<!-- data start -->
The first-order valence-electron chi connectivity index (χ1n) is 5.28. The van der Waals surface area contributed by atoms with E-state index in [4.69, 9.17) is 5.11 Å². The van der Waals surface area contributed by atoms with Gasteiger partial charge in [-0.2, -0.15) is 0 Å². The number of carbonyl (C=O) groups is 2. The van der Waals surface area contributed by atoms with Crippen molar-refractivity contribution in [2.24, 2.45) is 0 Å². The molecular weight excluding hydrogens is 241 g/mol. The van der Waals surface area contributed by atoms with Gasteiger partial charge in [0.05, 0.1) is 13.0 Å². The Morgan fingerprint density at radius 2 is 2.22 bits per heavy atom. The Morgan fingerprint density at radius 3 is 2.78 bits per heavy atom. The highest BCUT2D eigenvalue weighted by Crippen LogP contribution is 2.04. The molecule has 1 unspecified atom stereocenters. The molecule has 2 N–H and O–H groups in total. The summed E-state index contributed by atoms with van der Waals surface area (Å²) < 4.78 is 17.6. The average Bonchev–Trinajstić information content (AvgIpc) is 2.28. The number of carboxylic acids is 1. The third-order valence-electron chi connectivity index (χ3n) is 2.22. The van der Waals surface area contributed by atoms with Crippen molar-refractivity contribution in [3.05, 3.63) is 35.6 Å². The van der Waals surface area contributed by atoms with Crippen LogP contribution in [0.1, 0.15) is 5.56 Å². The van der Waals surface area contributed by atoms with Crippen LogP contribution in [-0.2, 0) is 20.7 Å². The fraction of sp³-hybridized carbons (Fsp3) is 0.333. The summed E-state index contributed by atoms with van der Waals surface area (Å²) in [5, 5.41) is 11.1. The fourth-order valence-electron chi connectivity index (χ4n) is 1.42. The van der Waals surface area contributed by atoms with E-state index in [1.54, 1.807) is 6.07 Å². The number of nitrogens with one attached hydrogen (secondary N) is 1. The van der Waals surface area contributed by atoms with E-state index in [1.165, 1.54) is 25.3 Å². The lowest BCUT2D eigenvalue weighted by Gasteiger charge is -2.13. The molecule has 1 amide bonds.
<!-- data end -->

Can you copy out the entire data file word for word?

The first-order valence-electron chi connectivity index (χ1n) is 5.28. The van der Waals surface area contributed by atoms with E-state index in [4.69, 9.17) is 5.11 Å². The van der Waals surface area contributed by atoms with Gasteiger partial charge in [-0.2, -0.15) is 0 Å². The number of carbonyl (C=O) groups is 2. The van der Waals surface area contributed by atoms with Crippen molar-refractivity contribution in [2.24, 2.45) is 0 Å². The molecular weight excluding hydrogens is 241 g/mol. The van der Waals surface area contributed by atoms with Gasteiger partial charge in [0.05, 0.1) is 13.0 Å². The Morgan fingerprint density at radius 2 is 2.22 bits per heavy atom. The Morgan fingerprint density at radius 3 is 2.78 bits per heavy atom. The highest BCUT2D eigenvalue weighted by Crippen LogP contribution is 2.04. The molecule has 1 unspecified atom stereocenters. The molecule has 2 N–H and O–H groups in total. The summed E-state index contributed by atoms with van der Waals surface area (Å²) < 4.78 is 17.6. The average Bonchev–Trinajstić information content (AvgIpc) is 2.28. The number of carboxylic acids is 1. The third-order valence-electron chi connectivity index (χ3n) is 2.22. The van der Waals surface area contributed by atoms with Crippen molar-refractivity contribution in [3.05, 3.63) is 35.6 Å². The van der Waals surface area contributed by atoms with Crippen LogP contribution in [0.1, 0.15) is 5.56 Å². The van der Waals surface area contributed by atoms with Crippen LogP contribution in [-0.2, 0) is 20.7 Å². The fraction of sp³-hybridized carbons (Fsp3) is 0.333. The summed E-state index contributed by atoms with van der Waals surface area (Å²) in [5, 5.41) is 11.1. The fourth-order valence-electron chi connectivity index (χ4n) is 1.42. The van der Waals surface area contributed by atoms with E-state index in [1.54, 1.807) is 6.07 Å². The number of nitrogens with one attached hydrogen (secondary N) is 1. The van der Waals surface area contributed by atoms with E-state index in [1.165, 1.54) is 25.3 Å². The lowest BCUT2D eigenvalue weighted by Gasteiger charge is -2.13. The molecule has 1 amide bonds.